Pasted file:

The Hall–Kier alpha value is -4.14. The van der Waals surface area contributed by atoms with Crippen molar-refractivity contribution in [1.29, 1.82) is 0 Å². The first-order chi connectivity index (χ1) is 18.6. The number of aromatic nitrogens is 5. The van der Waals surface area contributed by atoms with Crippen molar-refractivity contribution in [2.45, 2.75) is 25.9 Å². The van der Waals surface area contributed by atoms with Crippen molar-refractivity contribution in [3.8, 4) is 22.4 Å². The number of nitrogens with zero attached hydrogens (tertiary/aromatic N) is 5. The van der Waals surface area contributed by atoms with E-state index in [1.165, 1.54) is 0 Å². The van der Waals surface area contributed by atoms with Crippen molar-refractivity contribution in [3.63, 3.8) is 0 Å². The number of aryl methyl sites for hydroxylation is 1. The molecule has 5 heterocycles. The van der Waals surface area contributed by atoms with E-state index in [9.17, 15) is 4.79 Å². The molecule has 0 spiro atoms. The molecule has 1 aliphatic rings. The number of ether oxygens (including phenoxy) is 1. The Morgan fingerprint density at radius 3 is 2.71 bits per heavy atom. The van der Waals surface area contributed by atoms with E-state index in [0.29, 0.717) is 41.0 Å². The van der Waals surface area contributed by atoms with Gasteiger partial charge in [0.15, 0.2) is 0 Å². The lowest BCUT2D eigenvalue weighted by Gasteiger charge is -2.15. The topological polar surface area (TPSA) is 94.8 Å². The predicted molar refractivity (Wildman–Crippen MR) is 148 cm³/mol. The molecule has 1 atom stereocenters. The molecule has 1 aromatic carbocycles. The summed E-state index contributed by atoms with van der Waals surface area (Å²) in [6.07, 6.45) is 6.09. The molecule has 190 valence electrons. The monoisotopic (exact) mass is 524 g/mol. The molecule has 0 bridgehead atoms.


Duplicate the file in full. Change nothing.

The Hall–Kier alpha value is -4.14. The van der Waals surface area contributed by atoms with Crippen molar-refractivity contribution in [1.29, 1.82) is 0 Å². The first-order chi connectivity index (χ1) is 18.6. The number of aromatic nitrogens is 5. The van der Waals surface area contributed by atoms with Crippen molar-refractivity contribution in [2.45, 2.75) is 25.9 Å². The van der Waals surface area contributed by atoms with Crippen molar-refractivity contribution in [3.8, 4) is 22.4 Å². The number of nitrogens with zero attached hydrogens (tertiary/aromatic N) is 5. The van der Waals surface area contributed by atoms with E-state index in [1.165, 1.54) is 0 Å². The van der Waals surface area contributed by atoms with Crippen molar-refractivity contribution in [3.63, 3.8) is 0 Å². The number of aryl methyl sites for hydroxylation is 1. The molecule has 5 heterocycles. The van der Waals surface area contributed by atoms with E-state index in [9.17, 15) is 4.79 Å². The molecule has 0 spiro atoms. The molecule has 1 aliphatic rings. The number of ether oxygens (including phenoxy) is 1. The Morgan fingerprint density at radius 3 is 2.71 bits per heavy atom. The van der Waals surface area contributed by atoms with E-state index in [0.29, 0.717) is 41.0 Å². The van der Waals surface area contributed by atoms with Gasteiger partial charge in [0.15, 0.2) is 0 Å². The lowest BCUT2D eigenvalue weighted by Gasteiger charge is -2.15. The topological polar surface area (TPSA) is 94.8 Å². The predicted molar refractivity (Wildman–Crippen MR) is 148 cm³/mol. The molecule has 1 atom stereocenters. The molecule has 1 aromatic carbocycles. The summed E-state index contributed by atoms with van der Waals surface area (Å²) in [6.07, 6.45) is 6.09. The molecule has 190 valence electrons. The monoisotopic (exact) mass is 524 g/mol. The molecule has 0 bridgehead atoms.